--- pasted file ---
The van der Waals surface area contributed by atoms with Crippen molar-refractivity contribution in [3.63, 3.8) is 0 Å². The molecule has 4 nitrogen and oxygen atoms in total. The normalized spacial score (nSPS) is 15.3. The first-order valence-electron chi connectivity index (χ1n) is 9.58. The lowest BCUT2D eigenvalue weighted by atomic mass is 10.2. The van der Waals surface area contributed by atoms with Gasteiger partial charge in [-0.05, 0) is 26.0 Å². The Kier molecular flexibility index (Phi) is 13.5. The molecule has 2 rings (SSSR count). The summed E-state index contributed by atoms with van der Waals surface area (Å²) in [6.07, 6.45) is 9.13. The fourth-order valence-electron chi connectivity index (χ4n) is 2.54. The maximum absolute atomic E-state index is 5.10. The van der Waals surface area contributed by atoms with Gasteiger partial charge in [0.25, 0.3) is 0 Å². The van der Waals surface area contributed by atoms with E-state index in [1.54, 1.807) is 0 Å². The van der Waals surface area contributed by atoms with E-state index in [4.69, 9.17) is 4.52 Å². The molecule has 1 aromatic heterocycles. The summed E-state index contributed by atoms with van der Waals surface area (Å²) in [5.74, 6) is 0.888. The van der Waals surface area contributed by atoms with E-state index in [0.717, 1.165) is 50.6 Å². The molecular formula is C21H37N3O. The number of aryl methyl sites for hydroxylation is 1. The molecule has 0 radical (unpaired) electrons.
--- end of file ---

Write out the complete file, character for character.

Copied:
The van der Waals surface area contributed by atoms with Crippen molar-refractivity contribution in [3.63, 3.8) is 0 Å². The molecule has 4 nitrogen and oxygen atoms in total. The normalized spacial score (nSPS) is 15.3. The first-order valence-electron chi connectivity index (χ1n) is 9.58. The lowest BCUT2D eigenvalue weighted by atomic mass is 10.2. The van der Waals surface area contributed by atoms with Gasteiger partial charge in [-0.05, 0) is 26.0 Å². The Kier molecular flexibility index (Phi) is 13.5. The molecule has 2 rings (SSSR count). The summed E-state index contributed by atoms with van der Waals surface area (Å²) in [6.07, 6.45) is 9.13. The fourth-order valence-electron chi connectivity index (χ4n) is 2.54. The maximum absolute atomic E-state index is 5.10. The van der Waals surface area contributed by atoms with Gasteiger partial charge in [0.25, 0.3) is 0 Å². The van der Waals surface area contributed by atoms with E-state index in [1.54, 1.807) is 0 Å². The van der Waals surface area contributed by atoms with E-state index in [4.69, 9.17) is 4.52 Å². The molecule has 1 aromatic heterocycles. The summed E-state index contributed by atoms with van der Waals surface area (Å²) in [5.74, 6) is 0.888. The van der Waals surface area contributed by atoms with E-state index in [0.717, 1.165) is 50.6 Å². The molecular formula is C21H37N3O. The number of aryl methyl sites for hydroxylation is 1. The molecule has 0 radical (unpaired) electrons.